Sunday, August 14th, 2022 06:56:43

Ticket To Heaven

Updated: September 22, 2012 1:58 pm

India That Is Bharat


The problem with Satiricus is that he is an ignoramus. He simply does not know what’s what. Take this big advertisement in big newspapers put in on August 27 by the Government of India’s Ministry of Minority Affairs. It read: “Nation salutes Messiah of service to mankind Mother Teresa on her 102nd birth anniversary”, and then followed her autographed message, calling on us mere mortals for “praying together, suffering together….” The problem here for stupid Satiricus was that there were more problems than just one. Firstly, was the ad published by the nation or by the government? Secondly, if it was published by the nation was he a part of that nation? And thirdly, if the ad was published by the government’s Minority Affairs Ministry, did that mean the minority means the nation?

Oh, well, what does Satiricus know about the complexities of Indian nationalism? He was under the infantile impression that once upon a time, long, long ago this country was called Hindusthan, and he was a Hindu, so this was his nation. But now he stands corrected. Now he knows that the 15 per cent minority of India makes the nation, the 85 per cent majority does not. So it was in the fitness of things to spend the majority tax- payers’ money on advertising the minority’s exclusive right to nationalism.

That being so, the most charitable explanation of Satiricus’s versatile ignorance would be that nothing better can be expected of such a hopeless Hindu. Unfortunately, however, there are people in this world who sadly suffer from the disease of an uncharitable disposition. One of them was a Catholic Sister by name Susan Shields who worked for motherly Teresa’s Missionaries of Charity for nine long years. Then she not only quit in 1989 but went public with why she did so.

Her story was printed in a journal called Free Inquiry Magazine in which she execrably “exposes how Mother Teresa ignored the poor while stashing millions of dollars in Vatican bank accounts”. Satiricus is sure she said so simply to slur those sacred stashes. She claimed (of course it must be a conveniently deniable claim) she found that even food was not bought for the poor if local merchants did not give it free, even when the Mother’s Mission sat on hefty heaps of cash. Shields said (sorry, claimed) she found it nauseating that she wrote thousands of letters to donors assuring them that their gift would be used for the benefit of the poorest of the poor. Finally, according to her, when it became too much, she quit. Good riddance, says secular Satiricus.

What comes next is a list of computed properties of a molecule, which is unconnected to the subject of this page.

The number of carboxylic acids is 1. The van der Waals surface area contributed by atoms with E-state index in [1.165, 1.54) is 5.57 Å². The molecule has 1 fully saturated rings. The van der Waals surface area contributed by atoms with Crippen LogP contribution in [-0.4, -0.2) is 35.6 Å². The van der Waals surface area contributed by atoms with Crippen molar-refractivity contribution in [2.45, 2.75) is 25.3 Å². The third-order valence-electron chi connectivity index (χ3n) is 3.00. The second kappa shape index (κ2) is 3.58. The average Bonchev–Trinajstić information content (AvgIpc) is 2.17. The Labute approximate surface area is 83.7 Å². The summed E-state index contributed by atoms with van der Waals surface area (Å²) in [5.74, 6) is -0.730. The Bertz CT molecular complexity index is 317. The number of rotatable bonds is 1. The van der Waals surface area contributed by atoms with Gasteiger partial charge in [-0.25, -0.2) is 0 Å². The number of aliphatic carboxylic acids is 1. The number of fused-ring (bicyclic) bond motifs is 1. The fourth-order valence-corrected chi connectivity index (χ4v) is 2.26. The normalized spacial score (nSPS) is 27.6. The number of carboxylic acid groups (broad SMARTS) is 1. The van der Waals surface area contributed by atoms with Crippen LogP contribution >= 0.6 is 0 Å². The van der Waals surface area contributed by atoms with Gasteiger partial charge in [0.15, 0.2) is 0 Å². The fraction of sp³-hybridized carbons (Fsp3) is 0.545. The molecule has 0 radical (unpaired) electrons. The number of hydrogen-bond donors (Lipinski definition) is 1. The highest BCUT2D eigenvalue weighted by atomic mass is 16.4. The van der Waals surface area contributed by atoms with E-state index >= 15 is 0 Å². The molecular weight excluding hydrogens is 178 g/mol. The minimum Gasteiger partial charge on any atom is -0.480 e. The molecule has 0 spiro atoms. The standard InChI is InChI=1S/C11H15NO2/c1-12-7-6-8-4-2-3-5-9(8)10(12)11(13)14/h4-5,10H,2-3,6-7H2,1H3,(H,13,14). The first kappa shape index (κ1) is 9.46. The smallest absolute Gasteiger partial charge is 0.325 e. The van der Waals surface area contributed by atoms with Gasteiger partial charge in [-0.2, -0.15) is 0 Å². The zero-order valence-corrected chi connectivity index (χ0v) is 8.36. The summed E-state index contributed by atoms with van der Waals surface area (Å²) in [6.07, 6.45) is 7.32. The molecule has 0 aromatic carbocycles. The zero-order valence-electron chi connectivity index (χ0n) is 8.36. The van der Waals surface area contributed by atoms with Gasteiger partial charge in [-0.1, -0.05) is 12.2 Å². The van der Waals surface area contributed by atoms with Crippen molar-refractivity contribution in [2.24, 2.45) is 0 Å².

Unfortunately, Susan Shields’s unholy untruths were not the end of the story. Rather, it was continued with more dastardly details in a whole book titled Mother Teresa, The Final Verdict by a Britain-based Indian doctor by name Aroup Chatterjee. He not only wretchedly wrote about how money gifted to Teresa’s Missionaries of Charity by governments and organisations around the world was misused, he even quoted instances. Once he saw an ambulance donated to Teresa by Federal Express. Was it carrying a critically ill patient? Not exactly. It was carrying chickens for the nuns’ annual day feast. Oh, well, what could the poor dears do if the Mother’s motherly love could not but feed them murgmasaalam?

There are also other crass canards linking Mother and money. About twenty years ago an American cheat by name Charles Keating defrauded elderly Americans of their insurance money to the tune of 250 million dollars and then, to give himself a reputation as a philanthropist, donated a hundred million out of it to Mother Teresa. In course of time, he was arrested and convicted, and a cable was sent to Mother Teresa to return the stolen money. She flatly refused. And why shouldn’t she? After all, she hadn’t stolen the money.

And in any case, didn’t the ends justify the means? And weren’t the ends highly holy, the purpose purely pious? It was to ensure that the sinful soul of a dying heathen did not go to the inevitable hell but could be redirected to the Christian heaven. How this was divinely done was described by Susan Shields: in the homes for the dying, Mother taught the sisters how to secretly baptize those who were dying. A sister was to ask a person about to die if he wanted a “ticket to heaven”. A nod was to mean consent to baptism. The sister was then to pretend she was just cooling the person’s forehead with a wet cloth when she was in fact secretly baptizing him. Hallelujah!A Hell-bent Hindu soul was saved! A feat worthy of being advertised by the government of secular India.

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